Soups, salads, hot and cold appetizers, pastas, risottos, and meat and seafood main courses are served in the dining room and on the outdoor patio overlooking moored yachts on the Intracoastal at Tuscan Way Italian Restaurant.
It opened two months ago on the ground floor of a residential building with many customers living above the eatery in North Bay Village. Four docks welcome boats.
Owner and executive chef Nicola Simone is from Turin, the capital of the Piedmont region of northern Italy, but he has two restaurants in Tuscany with the same name and owns five villas in Tuscany where he teaches culinary classes. His business partner here in Miami is Maria Lucia, with whom he worked with at a travel agency in Tuscany.
The parmesan cheese, prosciutto and wines are imported from Italy, with Barbaresco red wine from the hillside vineyards of the Langhe region growing 100 percent Nebbiolo grapes in clay soil with a high mineral content and complex aromas that goes well with red meats, stews and aged cheeses. If you are on an expense account, there’s the elegant dark ruby 2006 Brunello di Montalcino Riserva Bramante Cosimi at $150 a bottle. Made from Sangiovese grapes, it has warm balanced notes of red fruit and soft tannins.
Never miss a local story.
Start a repast here with a bowl of pasta e fagoli (bean) soup or crispy, lightly breaded and deep-fried calamari rings and batons of zucchini with spicy tomato sauce for dipping. There’s also salmon carpaccio with capers and lemon dressing and saltato vongole (sauteed clams) in white wine sauce with parsley, good with a basket of fresh-baked focaccia bread for sopping up juices.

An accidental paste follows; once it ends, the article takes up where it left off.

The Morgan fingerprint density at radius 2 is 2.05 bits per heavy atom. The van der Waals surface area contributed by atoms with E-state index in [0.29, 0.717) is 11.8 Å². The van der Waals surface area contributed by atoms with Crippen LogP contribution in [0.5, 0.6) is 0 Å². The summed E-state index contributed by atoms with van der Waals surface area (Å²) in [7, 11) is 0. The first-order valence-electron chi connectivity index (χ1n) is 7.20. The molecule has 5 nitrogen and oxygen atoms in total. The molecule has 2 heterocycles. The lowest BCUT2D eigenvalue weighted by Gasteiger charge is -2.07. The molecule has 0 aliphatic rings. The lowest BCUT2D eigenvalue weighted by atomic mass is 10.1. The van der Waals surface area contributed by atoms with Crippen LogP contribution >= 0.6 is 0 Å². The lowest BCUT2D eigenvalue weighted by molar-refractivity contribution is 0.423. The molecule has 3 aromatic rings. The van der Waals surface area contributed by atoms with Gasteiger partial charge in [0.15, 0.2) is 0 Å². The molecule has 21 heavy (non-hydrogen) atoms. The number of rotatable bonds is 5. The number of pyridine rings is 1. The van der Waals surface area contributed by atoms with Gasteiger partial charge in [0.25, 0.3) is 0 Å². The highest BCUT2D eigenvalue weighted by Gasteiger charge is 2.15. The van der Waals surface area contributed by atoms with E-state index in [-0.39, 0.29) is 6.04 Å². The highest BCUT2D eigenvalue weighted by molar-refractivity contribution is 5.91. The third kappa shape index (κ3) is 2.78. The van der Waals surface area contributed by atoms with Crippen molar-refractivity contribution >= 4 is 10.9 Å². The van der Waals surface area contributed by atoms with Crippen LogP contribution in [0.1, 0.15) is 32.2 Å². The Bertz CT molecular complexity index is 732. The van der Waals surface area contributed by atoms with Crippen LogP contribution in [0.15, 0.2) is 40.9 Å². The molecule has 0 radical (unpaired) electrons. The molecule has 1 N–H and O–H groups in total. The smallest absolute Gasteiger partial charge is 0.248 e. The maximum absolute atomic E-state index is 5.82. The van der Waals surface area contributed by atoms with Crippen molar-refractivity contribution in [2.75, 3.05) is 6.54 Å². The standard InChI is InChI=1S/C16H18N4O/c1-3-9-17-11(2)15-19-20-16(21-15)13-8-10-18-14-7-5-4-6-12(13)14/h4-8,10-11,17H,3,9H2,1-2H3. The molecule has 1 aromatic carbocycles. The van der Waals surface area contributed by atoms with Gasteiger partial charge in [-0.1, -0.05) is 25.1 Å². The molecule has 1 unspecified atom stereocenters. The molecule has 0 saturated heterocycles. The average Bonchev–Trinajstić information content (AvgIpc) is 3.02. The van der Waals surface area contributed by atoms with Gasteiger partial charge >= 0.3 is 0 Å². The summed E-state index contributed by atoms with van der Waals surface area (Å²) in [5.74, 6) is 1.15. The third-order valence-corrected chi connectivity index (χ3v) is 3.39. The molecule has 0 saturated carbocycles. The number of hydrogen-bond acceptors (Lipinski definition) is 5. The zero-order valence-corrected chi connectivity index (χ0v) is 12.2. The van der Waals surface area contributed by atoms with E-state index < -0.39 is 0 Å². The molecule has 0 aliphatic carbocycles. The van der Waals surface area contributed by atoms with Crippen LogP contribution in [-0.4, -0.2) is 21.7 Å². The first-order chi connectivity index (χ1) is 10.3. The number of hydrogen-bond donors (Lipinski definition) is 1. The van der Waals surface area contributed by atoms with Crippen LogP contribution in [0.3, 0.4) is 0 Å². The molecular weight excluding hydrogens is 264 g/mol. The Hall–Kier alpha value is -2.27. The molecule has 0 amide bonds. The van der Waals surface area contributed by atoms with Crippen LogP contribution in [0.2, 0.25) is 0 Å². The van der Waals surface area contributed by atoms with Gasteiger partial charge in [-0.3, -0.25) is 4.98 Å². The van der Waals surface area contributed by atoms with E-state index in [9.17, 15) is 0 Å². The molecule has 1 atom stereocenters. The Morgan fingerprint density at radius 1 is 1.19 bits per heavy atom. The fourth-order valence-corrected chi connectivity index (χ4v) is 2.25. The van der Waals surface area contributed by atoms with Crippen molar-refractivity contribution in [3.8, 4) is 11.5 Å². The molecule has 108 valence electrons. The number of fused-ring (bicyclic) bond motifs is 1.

First courses are divided between house-made pastas and creamy risottos made with plump Arborio rice with butter, shrimp, goat cheese, baby arugula and a touch of cream topped with fresh grated Parmesan; or with Chianti wine and peas or with mushrooms and truffle oil for an earthy take. There’s also mushroom ravioli in porcini sauce; spaghetti with meatballs in tomato sauce with basil; and linguine alla carbonara with bacon, onions, eggs and cream.
Mains include bistecca toscana (New York steak) with artichoke hearts and mushrooms; costatelle (pork chops) with apple slices and demi-glace sauce; and grilled chicken breast with arugula and Parmesan. Seafood fans can try caciucco alla Livornese, a seafood stew from the Marche region. Similar to cioppino, it has chunks of fish (often snapper or branzino), clams, mussels and calamari in a light brodetto made with fish stock, tomato paste, garlic and a splash of vinegar. Grilled or steamed lobster is market price, or get the crispy-skinned branzino (Mediterranean sea bass) with chimichurri sauce.
Save room for cioccolatissmo, chocolate cake filled with molten chocolate cream topped with dark chocolate and vanilla ice cream, perhaps with a glass of Vin Santo, an oak-aged golden dessert wine that tastes like dried fruit.
Linda Bladholm is a Miami-based food writer.
If you wo
What: Tuscan Way Italian Restaurant.
Where: 7601 E. Treasure Dr., Suite #21, North Bay Village.
Hours: 11 a.m.-11 p.m. Tuesday-Sunday.
Prices: Appetizers $8.95-$14.95, soups $6.50-$7.50, pastas/risottos $10.95-$19.95, mains $16.95-$34.95, desserts $6.50.
F.Y.I.: Happy hour 4-6 p.m. Tuesday-Friday. Cooking classes in the restaurant kitchen are $30 per person with the food cooked enjoyed for dinner; free parking in the covered lot next door to the restaurant.